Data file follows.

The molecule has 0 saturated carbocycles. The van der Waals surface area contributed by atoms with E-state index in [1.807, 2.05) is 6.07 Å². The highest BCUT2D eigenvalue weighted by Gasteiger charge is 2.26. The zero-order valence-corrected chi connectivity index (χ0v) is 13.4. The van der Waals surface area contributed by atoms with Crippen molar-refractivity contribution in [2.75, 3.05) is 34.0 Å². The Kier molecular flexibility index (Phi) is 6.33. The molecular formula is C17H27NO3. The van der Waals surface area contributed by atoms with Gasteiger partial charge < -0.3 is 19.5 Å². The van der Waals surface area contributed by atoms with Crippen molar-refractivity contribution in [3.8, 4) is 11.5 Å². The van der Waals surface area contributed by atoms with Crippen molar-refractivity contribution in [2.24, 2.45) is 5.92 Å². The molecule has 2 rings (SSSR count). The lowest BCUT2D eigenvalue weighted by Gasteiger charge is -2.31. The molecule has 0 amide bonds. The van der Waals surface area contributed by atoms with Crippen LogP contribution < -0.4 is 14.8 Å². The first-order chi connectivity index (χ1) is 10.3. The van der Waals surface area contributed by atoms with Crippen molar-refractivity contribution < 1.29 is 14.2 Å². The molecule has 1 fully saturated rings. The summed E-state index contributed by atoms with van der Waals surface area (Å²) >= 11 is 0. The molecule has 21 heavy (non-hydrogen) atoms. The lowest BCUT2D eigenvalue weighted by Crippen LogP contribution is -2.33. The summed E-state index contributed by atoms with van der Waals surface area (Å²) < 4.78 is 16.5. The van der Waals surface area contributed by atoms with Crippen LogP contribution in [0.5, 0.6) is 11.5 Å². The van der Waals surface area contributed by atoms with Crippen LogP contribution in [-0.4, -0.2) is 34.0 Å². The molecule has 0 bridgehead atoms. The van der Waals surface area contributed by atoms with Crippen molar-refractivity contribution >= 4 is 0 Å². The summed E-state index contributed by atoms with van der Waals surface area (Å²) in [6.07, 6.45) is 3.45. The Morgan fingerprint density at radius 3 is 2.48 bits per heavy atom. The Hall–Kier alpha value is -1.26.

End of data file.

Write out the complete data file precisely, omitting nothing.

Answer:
The molecule has 0 saturated carbocycles. The van der Waals surface area contributed by atoms with E-state index in [1.807, 2.05) is 6.07 Å². The highest BCUT2D eigenvalue weighted by Gasteiger charge is 2.26. The zero-order valence-corrected chi connectivity index (χ0v) is 13.4. The van der Waals surface area contributed by atoms with Crippen molar-refractivity contribution in [2.75, 3.05) is 34.0 Å². The Kier molecular flexibility index (Phi) is 6.33. The molecular formula is C17H27NO3. The van der Waals surface area contributed by atoms with Gasteiger partial charge < -0.3 is 19.5 Å². The van der Waals surface area contributed by atoms with Crippen molar-refractivity contribution in [3.8, 4) is 11.5 Å². The van der Waals surface area contributed by atoms with Crippen molar-refractivity contribution in [2.24, 2.45) is 5.92 Å². The molecule has 2 rings (SSSR count). The lowest BCUT2D eigenvalue weighted by Gasteiger charge is -2.31. The molecule has 0 amide bonds. The van der Waals surface area contributed by atoms with Crippen LogP contribution < -0.4 is 14.8 Å². The first-order chi connectivity index (χ1) is 10.3. The van der Waals surface area contributed by atoms with Crippen molar-refractivity contribution < 1.29 is 14.2 Å². The molecule has 1 fully saturated rings. The summed E-state index contributed by atoms with van der Waals surface area (Å²) >= 11 is 0. The molecule has 21 heavy (non-hydrogen) atoms. The lowest BCUT2D eigenvalue weighted by Crippen LogP contribution is -2.33. The summed E-state index contributed by atoms with van der Waals surface area (Å²) < 4.78 is 16.5. The van der Waals surface area contributed by atoms with Crippen LogP contribution in [0.5, 0.6) is 11.5 Å². The van der Waals surface area contributed by atoms with Crippen LogP contribution in [-0.4, -0.2) is 34.0 Å². The molecule has 0 bridgehead atoms. The van der Waals surface area contributed by atoms with Crippen molar-refractivity contribution >= 4 is 0 Å². The summed E-state index contributed by atoms with van der Waals surface area (Å²) in [6.07, 6.45) is 3.45. The Morgan fingerprint density at radius 3 is 2.48 bits per heavy atom. The Hall–Kier alpha value is -1.26.